Wow this piece totally resonated with me on too many levels. One of my biggest issues is when I’m doing the “right thing” I start feeling myself a little too much and in turn feel like I should reward myself with my old bad habit, you know, just once, because I’ve been doing so good. Self sabotage at it’s finest. Procrastination and my need to feel invisible around others are up there on my list too.

    I constantly find myself wondering where I’d be if not for my ridiculously bad habits.

    So feeling you on this Ms. Harris…

  • ImJustSaying

    Great article! I’m guilty of this too. Procrastination gets me way too often and I was just up till 1am writing a Rough draft for an 8AM class the next day. Also there’s a visual write up for all of you I DID SO MUCH YESTERDAY people.
    Check it out as further inspiration to keep going

    http://hyperboleandahalf.blogspot.com/2010/06/this-is-why-ill-never-be-adult.html

  • http://verityreign.com Verity Reign

    Love this! I especially feel ArabellaMichaela on “don’t be afraid to ask questions or to ask for what you want…”. I used to have such a hard time with this, but now I’m getting more comfortable with making my needs and desires known.

  • Nkem

    Being a college student with this habit is very hard to overcome. It’s very easy to get overwhelmed and then plunge into procrastinating more. The bad cycle. This was really inspiring to keep going…slow progress is still progress is what I tell myself.

  • http://www.notacookie.com Laneé

    “I’d lay across somebody’s couch in a hot second if it meant the difference between a life of accomplishment and a life of cyclical craziness.” I loved this article and that statement. Black people seem to be so scared of therapy because we don’t want other people in our business or we can just go to church or we don’t need someone telling us what to do…the list can go on. We need to let go of this notion and if we feel that we need therapy in order to live a better life then we shouldn’t be ashamed to do so.

    I’m also a heavy heavy procrastinator and a professional at self sabotage, I’m a constant work in progress and try to get better at these things everyday. I would be much further along in life if I just got my ish together. I’m just now figuring out why they say “the first step is admitting you have a problem” because once you do the next step is to figure out why, then figure out a solution.

  • Lauren

    I just love this piece. I needed this.

  • http://www.whatnowandwhy.com Arnebya

    That moment mocks me. That moment where I could/should/need to make a different decision, go a different route. Whether it’s having a glass of wine (or another, or another) that will soon have me asleep, all intentions for that evening be damned, then crying the next day about what I didn’t get done BUT I HAD SO MANY PLANS FOR LAST NIGHT!, I need to make a choice. Life be hard, yo. The problem is, I don’t know how to make that transition. One well lit path is beckoning me to do the usual. One path a shade lighter and with friendly trees and outstretched hands, maybe, is offering middle ground. And one path is lit bottom to top with neon signs saying this way, stupid, this way, move away from all that is holding you down, that you KNOW is holding you down. And yet, I still turn my back on this road because bright light, bright light.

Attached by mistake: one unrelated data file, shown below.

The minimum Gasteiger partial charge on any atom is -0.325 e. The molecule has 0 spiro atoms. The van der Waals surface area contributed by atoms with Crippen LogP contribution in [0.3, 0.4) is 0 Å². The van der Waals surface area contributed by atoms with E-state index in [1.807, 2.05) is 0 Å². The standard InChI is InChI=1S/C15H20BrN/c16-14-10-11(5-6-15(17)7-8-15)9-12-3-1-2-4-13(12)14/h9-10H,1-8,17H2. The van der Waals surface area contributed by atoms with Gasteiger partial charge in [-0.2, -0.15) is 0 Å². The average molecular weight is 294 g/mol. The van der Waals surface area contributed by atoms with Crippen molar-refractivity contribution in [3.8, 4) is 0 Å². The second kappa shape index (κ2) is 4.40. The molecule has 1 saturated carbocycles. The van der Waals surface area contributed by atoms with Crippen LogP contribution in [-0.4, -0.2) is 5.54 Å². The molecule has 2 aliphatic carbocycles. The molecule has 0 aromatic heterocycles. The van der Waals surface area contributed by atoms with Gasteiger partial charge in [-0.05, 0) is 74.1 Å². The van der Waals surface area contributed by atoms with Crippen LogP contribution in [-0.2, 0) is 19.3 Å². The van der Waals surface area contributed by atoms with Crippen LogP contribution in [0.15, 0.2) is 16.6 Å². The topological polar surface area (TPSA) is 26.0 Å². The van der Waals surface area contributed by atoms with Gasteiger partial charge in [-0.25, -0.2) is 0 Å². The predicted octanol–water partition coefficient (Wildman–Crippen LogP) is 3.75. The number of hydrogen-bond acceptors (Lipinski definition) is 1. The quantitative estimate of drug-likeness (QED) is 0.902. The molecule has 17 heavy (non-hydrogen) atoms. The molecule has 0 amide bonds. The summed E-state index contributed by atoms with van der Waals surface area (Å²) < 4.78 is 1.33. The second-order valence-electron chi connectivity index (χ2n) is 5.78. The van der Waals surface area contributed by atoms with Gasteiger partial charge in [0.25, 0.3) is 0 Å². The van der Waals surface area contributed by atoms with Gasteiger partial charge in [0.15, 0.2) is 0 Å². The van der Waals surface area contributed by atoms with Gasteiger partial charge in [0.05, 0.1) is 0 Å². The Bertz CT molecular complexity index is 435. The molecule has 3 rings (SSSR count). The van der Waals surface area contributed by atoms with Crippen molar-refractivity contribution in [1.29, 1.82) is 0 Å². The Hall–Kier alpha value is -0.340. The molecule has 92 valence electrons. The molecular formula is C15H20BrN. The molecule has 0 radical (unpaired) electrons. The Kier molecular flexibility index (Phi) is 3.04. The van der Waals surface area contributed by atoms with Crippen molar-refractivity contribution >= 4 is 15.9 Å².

• http://gravatar.com/solfresh solfresh

    As soon as I can afford a therapist or career/life coach, the check will be written in 2 milliseconds. After a while you need an outside perspective that’s a professional to really get into the meat of your issues and find out why they exist.

    My self sabotage tends to be my overactive mind and fleeting emotions. My dream is to be a published writer. Last year I put in the work with one blog for months writing because I loved it not because of the money. Surprisingly, I was offered to be paid. In grand fashion, I stopped writing for them. The excuses were endless. One was I had to focus on getting a real job. I will say fear of stepping up was one cause of me running away.

    I ended up not writing for months and beating myself up for it. I’ve since gotten over my fear and started writing again. I even pitched some work to a few sites although it was rejected, I’m still glad I got back up again. Now I just need to continue putting in the effort until I get a yes.

    It’s crazy how the things we say we want can scare us enough to run away when its in front of us.

  • http://motionandrest.wordpress.com Steph…In Motion

    I’ve been crippled by all 3 at one time or another. Fortunately, I’m a check-list junkie who actually gets enjoyment from crossing things off my list. So as long as I can break a project (external or internal) down into smaller pieces, I’ll gain some momentum once I get started.

  • http://www.rohtopia.com Lisa | Rohtopia – raw organic happiness

    Admit it, you were thinking about me when you wrote this piece!
    Seriously, this is an exact description of how I do – or rather, do not – do things.
    Self-sabotage is a bitch, and realising the reasons can be hard and sobering.
    This is where self acceptance steps in.
    It is ok to be scared, unsure, insecure, doubting.
    (Btw, I recently read: Doubt has killed more dreams than failure ever will. Sounds true to me..)
    Yes, I want to be that successful, all achieving, efficient, sportive, eating-healthy-only etc person.
    But right now, I am not – yet.
    And it is ok, the way it is right now.